“The Good Sport,” Friend, Oct. 1983, 44
“I think we ought to kick Robby Burns off the team,” my best friend, Joey, said to me one day after a football game. “He can’t run very fast, and he’s always fumbling the ball.”
“Yeah, and whenever he plays,” I mumbled, “we usually lose.”
“But you’ll hurt his feelings,” said Joey’s younger sister Margie, who had overheard us.
“What does she know about guys playing football,” I grumbled under my breath. “I’ll see how the other guys feel about it,” I said aloud to Joey. “If they agree with us, I’ll talk to Robby after supper.”
“I think you’re both awful,” Margie complained. “Robby can’t help it if he’s not as good as you two are.”
“Margie,” I said, trying to be patient with her, “we’ll still play with him, but not football. He can watch us when we play that.”
I looked up, and Robby was standing right beside me. He had heard what I had said!
“Don’t worry,” he said, smiling. “I don’t mind not playing.”
Something about his smile stuck in my mind. Way down deep I knew that if I’d heard someone say that he didn’t want me on his team, I wouldn’t have smiled. That night after dinner I went for a walk with my dad. “You can understand how we feel, can’t you, Dad?” I asked him as we walked along. “He never helps us win. He’s just not good enough.”
“Yes,” Dad answered, “I do understand how you feel. Even so, it won’t be easy deciding which is more important—winning a game or keeping a friend.”
“But Robby’s still our friend. He told me he doesn’t care if he doesn’t play. I know he understands why we dropped him from the team.”
“I hope you’re right,” Dad said thoughtfully.
The next day in school we had a spelling bee. Robby Burns was one captain, and he picked me to be on his team. “We’ll have a contest each day for four days,” the teacher explained, “and the team that spells the most words correctly will represent our class in a spelling bee against the other third grade class.”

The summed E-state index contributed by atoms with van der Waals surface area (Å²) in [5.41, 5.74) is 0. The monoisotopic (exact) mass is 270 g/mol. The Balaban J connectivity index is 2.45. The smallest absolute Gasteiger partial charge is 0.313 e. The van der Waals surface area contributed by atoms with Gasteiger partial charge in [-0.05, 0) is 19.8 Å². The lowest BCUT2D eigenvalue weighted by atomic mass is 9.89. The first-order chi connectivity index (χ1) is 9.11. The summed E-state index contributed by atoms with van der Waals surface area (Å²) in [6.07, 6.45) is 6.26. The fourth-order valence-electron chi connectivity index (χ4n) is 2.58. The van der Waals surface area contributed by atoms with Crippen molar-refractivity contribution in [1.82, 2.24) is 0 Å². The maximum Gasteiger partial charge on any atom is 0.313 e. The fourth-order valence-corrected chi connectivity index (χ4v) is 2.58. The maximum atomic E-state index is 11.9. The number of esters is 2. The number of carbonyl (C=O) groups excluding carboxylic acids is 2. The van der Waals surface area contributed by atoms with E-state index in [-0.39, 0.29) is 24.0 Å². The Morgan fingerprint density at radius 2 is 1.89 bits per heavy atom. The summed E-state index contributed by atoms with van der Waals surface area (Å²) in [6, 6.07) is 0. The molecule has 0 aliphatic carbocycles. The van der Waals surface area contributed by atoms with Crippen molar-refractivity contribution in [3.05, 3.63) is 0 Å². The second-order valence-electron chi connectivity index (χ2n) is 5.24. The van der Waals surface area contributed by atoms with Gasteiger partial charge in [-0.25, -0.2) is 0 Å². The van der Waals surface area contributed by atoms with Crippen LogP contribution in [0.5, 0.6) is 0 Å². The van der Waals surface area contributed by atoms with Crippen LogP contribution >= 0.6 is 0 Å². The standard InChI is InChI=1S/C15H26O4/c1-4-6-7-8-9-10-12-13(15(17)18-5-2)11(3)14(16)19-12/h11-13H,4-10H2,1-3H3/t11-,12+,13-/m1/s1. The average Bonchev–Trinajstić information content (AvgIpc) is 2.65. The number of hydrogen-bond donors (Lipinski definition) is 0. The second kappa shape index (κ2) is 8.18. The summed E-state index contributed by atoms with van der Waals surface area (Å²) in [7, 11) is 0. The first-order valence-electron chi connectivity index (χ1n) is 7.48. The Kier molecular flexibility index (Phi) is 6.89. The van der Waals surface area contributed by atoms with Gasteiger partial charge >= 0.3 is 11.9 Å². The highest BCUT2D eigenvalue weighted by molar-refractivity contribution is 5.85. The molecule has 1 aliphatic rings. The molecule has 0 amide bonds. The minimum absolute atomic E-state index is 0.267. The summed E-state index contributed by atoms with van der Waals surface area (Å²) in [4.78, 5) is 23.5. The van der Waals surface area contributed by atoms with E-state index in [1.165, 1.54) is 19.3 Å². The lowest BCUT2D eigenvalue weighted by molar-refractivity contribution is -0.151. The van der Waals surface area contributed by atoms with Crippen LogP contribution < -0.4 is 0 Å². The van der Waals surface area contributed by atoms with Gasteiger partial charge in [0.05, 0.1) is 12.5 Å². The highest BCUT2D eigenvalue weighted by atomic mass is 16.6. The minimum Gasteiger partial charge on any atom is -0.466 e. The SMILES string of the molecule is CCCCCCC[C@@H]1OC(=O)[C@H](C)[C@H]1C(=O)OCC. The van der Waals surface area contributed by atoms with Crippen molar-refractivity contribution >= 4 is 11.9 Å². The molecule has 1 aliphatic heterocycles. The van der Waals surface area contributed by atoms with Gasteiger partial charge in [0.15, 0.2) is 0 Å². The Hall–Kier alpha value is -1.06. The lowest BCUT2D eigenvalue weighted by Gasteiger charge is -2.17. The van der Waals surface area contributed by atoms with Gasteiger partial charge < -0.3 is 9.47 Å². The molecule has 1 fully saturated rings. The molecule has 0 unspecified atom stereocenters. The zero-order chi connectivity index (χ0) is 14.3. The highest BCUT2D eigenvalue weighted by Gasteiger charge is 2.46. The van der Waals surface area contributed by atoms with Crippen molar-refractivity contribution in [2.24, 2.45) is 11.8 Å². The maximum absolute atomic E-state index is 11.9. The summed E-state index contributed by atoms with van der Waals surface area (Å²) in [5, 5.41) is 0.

It sure sounded like fun. It was fun, too—except that I found out I wasn’t as good a speller as I thought I was. But Robby was terrific. He never missed a word. The other two on our team didn’t miss many, either. But I sure did.
On the last day we were tied with another team for first place, and there was a special spell-off. I was scared, but Robby encouraged me every time my turn came. It didn’t do much good, though, because the words were just too hard for me, and I missed nearly every one. I felt awful when we lost and the other team was declared the champions. I wouldn’t have blamed Robby for being sore, but he wasn’t.
“I’m sure sorry, Robby,” I apologized. “If it hadn’t been for me, our team would’ve won.”
“That’s OK, Chris,” he answered. “I know you did your best. Besides, it was fun just being on the same team.”
I thought of a few days ago, when I’d said we didn’t want him on our football team.
“Robby’s quite a guy,” I told Dad that night at supper.
“He sounds like a good sport,” Dad answered.
Dad was right. That’s just what Robby was—a good sport. He wanted to win as much as anyone, but he was willing to lose rather than hurt someone else’s feelings.
The next afternoon when the guys got together to play football, I made a little speech. “And from now on,” I said, “anyone who wants to play, can, and no one is going to make fun of someone else. We’re not a professional team where everyone has to be terrific. We’re just a bunch of neighborhood kids who want to have a good time.”
Robby was standing next to me. “Come on, sport,” I said to him, “you’re on my team!”